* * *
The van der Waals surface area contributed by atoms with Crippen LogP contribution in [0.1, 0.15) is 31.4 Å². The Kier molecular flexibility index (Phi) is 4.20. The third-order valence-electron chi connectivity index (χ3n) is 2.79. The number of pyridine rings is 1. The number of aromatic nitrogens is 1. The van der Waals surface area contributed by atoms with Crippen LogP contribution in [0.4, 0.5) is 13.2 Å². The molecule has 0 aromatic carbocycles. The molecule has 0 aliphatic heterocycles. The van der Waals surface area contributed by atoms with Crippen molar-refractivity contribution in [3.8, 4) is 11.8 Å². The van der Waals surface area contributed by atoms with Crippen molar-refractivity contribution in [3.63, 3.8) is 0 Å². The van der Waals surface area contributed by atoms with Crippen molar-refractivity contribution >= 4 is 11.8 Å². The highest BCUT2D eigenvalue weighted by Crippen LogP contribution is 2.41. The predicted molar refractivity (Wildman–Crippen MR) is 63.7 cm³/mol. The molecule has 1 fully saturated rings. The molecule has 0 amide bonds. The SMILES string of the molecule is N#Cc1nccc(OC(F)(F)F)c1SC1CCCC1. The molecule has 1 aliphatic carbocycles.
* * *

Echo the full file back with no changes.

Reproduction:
The van der Waals surface area contributed by atoms with Crippen LogP contribution in [0.1, 0.15) is 31.4 Å². The Kier molecular flexibility index (Phi) is 4.20. The third-order valence-electron chi connectivity index (χ3n) is 2.79. The number of pyridine rings is 1. The number of aromatic nitrogens is 1. The van der Waals surface area contributed by atoms with Crippen LogP contribution in [0.4, 0.5) is 13.2 Å². The molecule has 0 aromatic carbocycles. The molecule has 0 aliphatic heterocycles. The van der Waals surface area contributed by atoms with Crippen molar-refractivity contribution in [3.8, 4) is 11.8 Å². The van der Waals surface area contributed by atoms with Crippen molar-refractivity contribution in [3.63, 3.8) is 0 Å². The van der Waals surface area contributed by atoms with Crippen molar-refractivity contribution >= 4 is 11.8 Å². The highest BCUT2D eigenvalue weighted by Crippen LogP contribution is 2.41. The predicted molar refractivity (Wildman–Crippen MR) is 63.7 cm³/mol. The molecule has 1 fully saturated rings. The molecule has 0 amide bonds. The SMILES string of the molecule is N#Cc1nccc(OC(F)(F)F)c1SC1CCCC1. The molecule has 1 aliphatic carbocycles.